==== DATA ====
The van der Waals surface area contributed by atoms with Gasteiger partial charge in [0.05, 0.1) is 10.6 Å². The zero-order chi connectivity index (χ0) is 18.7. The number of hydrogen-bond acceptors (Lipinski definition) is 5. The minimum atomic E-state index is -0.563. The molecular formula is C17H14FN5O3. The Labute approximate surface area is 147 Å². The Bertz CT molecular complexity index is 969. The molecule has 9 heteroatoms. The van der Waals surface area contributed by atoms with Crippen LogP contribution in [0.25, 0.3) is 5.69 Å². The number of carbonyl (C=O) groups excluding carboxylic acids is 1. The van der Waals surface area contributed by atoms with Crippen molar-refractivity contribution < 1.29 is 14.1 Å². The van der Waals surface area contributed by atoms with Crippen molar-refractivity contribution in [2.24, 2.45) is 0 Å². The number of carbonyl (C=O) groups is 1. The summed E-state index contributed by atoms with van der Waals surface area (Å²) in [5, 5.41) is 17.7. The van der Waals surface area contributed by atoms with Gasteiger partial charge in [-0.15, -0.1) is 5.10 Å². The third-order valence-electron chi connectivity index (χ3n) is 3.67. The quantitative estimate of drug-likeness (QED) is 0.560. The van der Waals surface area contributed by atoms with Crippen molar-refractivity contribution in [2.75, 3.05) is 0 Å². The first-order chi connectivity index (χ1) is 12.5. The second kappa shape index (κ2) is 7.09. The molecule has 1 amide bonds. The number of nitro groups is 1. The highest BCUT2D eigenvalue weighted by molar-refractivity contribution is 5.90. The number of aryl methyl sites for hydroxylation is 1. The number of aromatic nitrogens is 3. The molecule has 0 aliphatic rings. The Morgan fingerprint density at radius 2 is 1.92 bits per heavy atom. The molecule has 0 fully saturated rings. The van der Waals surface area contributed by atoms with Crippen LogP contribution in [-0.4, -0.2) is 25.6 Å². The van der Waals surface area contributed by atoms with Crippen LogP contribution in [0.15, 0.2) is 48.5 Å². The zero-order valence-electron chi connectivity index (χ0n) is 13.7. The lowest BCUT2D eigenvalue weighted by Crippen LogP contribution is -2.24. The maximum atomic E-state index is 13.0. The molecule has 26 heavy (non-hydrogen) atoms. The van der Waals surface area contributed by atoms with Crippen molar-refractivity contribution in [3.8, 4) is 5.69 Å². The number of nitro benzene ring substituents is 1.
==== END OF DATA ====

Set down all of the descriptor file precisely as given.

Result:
The van der Waals surface area contributed by atoms with Gasteiger partial charge in [0.05, 0.1) is 10.6 Å². The zero-order chi connectivity index (χ0) is 18.7. The number of hydrogen-bond acceptors (Lipinski definition) is 5. The minimum atomic E-state index is -0.563. The molecular formula is C17H14FN5O3. The Labute approximate surface area is 147 Å². The Bertz CT molecular complexity index is 969. The molecule has 9 heteroatoms. The van der Waals surface area contributed by atoms with Crippen LogP contribution in [0.25, 0.3) is 5.69 Å². The number of carbonyl (C=O) groups excluding carboxylic acids is 1. The van der Waals surface area contributed by atoms with Crippen molar-refractivity contribution < 1.29 is 14.1 Å². The van der Waals surface area contributed by atoms with Crippen molar-refractivity contribution in [2.24, 2.45) is 0 Å². The number of carbonyl (C=O) groups is 1. The summed E-state index contributed by atoms with van der Waals surface area (Å²) in [5, 5.41) is 17.7. The van der Waals surface area contributed by atoms with Gasteiger partial charge in [-0.15, -0.1) is 5.10 Å². The third-order valence-electron chi connectivity index (χ3n) is 3.67. The quantitative estimate of drug-likeness (QED) is 0.560. The van der Waals surface area contributed by atoms with Crippen molar-refractivity contribution in [2.75, 3.05) is 0 Å². The first-order chi connectivity index (χ1) is 12.5. The second kappa shape index (κ2) is 7.09. The molecule has 1 amide bonds. The number of nitro groups is 1. The highest BCUT2D eigenvalue weighted by molar-refractivity contribution is 5.90. The number of aryl methyl sites for hydroxylation is 1. The number of aromatic nitrogens is 3. The molecule has 0 aliphatic rings. The Morgan fingerprint density at radius 2 is 1.92 bits per heavy atom. The molecule has 0 fully saturated rings. The van der Waals surface area contributed by atoms with Crippen LogP contribution in [-0.4, -0.2) is 25.6 Å². The van der Waals surface area contributed by atoms with Crippen LogP contribution in [0.15, 0.2) is 48.5 Å². The zero-order valence-electron chi connectivity index (χ0n) is 13.7. The lowest BCUT2D eigenvalue weighted by Crippen LogP contribution is -2.24. The maximum atomic E-state index is 13.0. The molecule has 26 heavy (non-hydrogen) atoms. The van der Waals surface area contributed by atoms with Crippen molar-refractivity contribution in [3.8, 4) is 5.69 Å². The number of nitro benzene ring substituents is 1.